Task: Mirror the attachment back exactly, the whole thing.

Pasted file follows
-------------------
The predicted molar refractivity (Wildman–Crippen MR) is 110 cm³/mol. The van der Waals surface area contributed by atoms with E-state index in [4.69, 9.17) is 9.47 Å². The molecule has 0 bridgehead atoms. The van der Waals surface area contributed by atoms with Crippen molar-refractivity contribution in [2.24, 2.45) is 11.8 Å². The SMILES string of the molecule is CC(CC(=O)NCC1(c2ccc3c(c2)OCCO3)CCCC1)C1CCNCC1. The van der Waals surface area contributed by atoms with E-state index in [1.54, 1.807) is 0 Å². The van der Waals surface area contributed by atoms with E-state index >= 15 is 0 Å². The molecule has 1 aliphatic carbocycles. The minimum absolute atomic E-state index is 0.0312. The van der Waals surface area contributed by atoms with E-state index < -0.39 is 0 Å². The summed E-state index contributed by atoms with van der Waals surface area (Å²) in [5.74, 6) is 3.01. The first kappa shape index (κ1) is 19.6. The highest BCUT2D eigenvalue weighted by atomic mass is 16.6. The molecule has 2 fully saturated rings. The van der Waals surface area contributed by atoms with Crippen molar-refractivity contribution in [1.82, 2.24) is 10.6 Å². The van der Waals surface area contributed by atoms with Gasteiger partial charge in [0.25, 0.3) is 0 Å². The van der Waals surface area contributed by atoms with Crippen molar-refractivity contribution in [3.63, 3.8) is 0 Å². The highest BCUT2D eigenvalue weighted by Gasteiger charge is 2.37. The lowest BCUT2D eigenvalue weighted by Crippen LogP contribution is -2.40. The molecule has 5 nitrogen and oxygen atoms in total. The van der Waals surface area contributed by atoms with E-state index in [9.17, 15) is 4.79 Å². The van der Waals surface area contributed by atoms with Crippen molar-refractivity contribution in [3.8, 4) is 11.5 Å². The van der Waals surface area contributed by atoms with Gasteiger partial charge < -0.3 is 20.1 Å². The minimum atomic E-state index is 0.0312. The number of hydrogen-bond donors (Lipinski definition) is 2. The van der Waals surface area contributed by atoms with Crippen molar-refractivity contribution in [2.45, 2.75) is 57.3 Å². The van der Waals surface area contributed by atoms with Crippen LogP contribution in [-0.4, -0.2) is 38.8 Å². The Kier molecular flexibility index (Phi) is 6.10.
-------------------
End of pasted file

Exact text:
The predicted molar refractivity (Wildman–Crippen MR) is 110 cm³/mol. The van der Waals surface area contributed by atoms with E-state index in [4.69, 9.17) is 9.47 Å². The molecule has 0 bridgehead atoms. The van der Waals surface area contributed by atoms with Crippen molar-refractivity contribution in [2.24, 2.45) is 11.8 Å². The SMILES string of the molecule is CC(CC(=O)NCC1(c2ccc3c(c2)OCCO3)CCCC1)C1CCNCC1. The van der Waals surface area contributed by atoms with E-state index in [1.54, 1.807) is 0 Å². The van der Waals surface area contributed by atoms with E-state index >= 15 is 0 Å². The molecule has 1 aliphatic carbocycles. The minimum absolute atomic E-state index is 0.0312. The van der Waals surface area contributed by atoms with E-state index < -0.39 is 0 Å². The summed E-state index contributed by atoms with van der Waals surface area (Å²) in [5.74, 6) is 3.01. The first kappa shape index (κ1) is 19.6. The highest BCUT2D eigenvalue weighted by atomic mass is 16.6. The molecule has 2 fully saturated rings. The van der Waals surface area contributed by atoms with Crippen molar-refractivity contribution in [1.82, 2.24) is 10.6 Å². The van der Waals surface area contributed by atoms with Gasteiger partial charge in [0.25, 0.3) is 0 Å². The van der Waals surface area contributed by atoms with Crippen molar-refractivity contribution in [3.63, 3.8) is 0 Å². The highest BCUT2D eigenvalue weighted by Gasteiger charge is 2.37. The lowest BCUT2D eigenvalue weighted by Crippen LogP contribution is -2.40. The molecule has 5 nitrogen and oxygen atoms in total. The van der Waals surface area contributed by atoms with E-state index in [9.17, 15) is 4.79 Å². The van der Waals surface area contributed by atoms with Crippen molar-refractivity contribution in [3.8, 4) is 11.5 Å². The van der Waals surface area contributed by atoms with Gasteiger partial charge < -0.3 is 20.1 Å². The minimum atomic E-state index is 0.0312. The number of hydrogen-bond donors (Lipinski definition) is 2. The van der Waals surface area contributed by atoms with Crippen molar-refractivity contribution in [2.45, 2.75) is 57.3 Å². The van der Waals surface area contributed by atoms with Crippen LogP contribution in [-0.4, -0.2) is 38.8 Å². The Kier molecular flexibility index (Phi) is 6.10.